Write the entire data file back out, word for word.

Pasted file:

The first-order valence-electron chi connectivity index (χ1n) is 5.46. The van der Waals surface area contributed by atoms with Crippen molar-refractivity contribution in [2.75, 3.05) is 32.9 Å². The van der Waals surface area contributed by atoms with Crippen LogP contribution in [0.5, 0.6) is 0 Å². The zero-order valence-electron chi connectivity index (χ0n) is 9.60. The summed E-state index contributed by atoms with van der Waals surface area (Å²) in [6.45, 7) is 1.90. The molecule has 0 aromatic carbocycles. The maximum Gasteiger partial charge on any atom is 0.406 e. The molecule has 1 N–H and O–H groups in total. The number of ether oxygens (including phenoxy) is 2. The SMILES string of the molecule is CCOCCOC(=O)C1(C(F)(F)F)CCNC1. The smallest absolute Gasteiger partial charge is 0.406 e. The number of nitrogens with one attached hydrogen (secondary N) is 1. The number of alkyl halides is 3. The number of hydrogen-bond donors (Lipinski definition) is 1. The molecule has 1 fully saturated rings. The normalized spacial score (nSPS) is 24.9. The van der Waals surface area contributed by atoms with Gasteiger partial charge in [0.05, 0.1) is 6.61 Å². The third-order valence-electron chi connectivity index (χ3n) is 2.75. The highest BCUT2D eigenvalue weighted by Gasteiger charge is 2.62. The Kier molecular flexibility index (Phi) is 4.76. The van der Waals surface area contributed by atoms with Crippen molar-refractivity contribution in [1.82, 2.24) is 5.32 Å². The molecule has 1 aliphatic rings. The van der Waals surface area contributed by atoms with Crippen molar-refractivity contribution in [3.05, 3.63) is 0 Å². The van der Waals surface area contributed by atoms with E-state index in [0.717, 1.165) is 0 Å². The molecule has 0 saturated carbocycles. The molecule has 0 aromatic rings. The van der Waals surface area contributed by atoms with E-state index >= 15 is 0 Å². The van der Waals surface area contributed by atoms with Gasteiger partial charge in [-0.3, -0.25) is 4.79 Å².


The first-order valence-electron chi connectivity index (χ1n) is 5.46. The van der Waals surface area contributed by atoms with Crippen molar-refractivity contribution in [2.75, 3.05) is 32.9 Å². The van der Waals surface area contributed by atoms with Crippen LogP contribution in [0.5, 0.6) is 0 Å². The zero-order valence-electron chi connectivity index (χ0n) is 9.60. The summed E-state index contributed by atoms with van der Waals surface area (Å²) in [6.45, 7) is 1.90. The molecule has 0 aromatic carbocycles. The maximum Gasteiger partial charge on any atom is 0.406 e. The molecule has 1 N–H and O–H groups in total. The number of ether oxygens (including phenoxy) is 2. The SMILES string of the molecule is CCOCCOC(=O)C1(C(F)(F)F)CCNC1. The smallest absolute Gasteiger partial charge is 0.406 e. The number of nitrogens with one attached hydrogen (secondary N) is 1. The number of alkyl halides is 3. The number of hydrogen-bond donors (Lipinski definition) is 1. The molecule has 1 fully saturated rings. The normalized spacial score (nSPS) is 24.9. The van der Waals surface area contributed by atoms with Gasteiger partial charge in [0.05, 0.1) is 6.61 Å². The third-order valence-electron chi connectivity index (χ3n) is 2.75. The highest BCUT2D eigenvalue weighted by Gasteiger charge is 2.62. The Kier molecular flexibility index (Phi) is 4.76. The van der Waals surface area contributed by atoms with Crippen molar-refractivity contribution in [1.82, 2.24) is 5.32 Å². The molecule has 1 aliphatic rings. The van der Waals surface area contributed by atoms with Crippen molar-refractivity contribution in [3.05, 3.63) is 0 Å². The van der Waals surface area contributed by atoms with E-state index in [0.717, 1.165) is 0 Å². The molecule has 0 saturated carbocycles. The molecule has 0 aromatic rings. The van der Waals surface area contributed by atoms with E-state index >= 15 is 0 Å². The van der Waals surface area contributed by atoms with Gasteiger partial charge in [-0.3, -0.25) is 4.79 Å².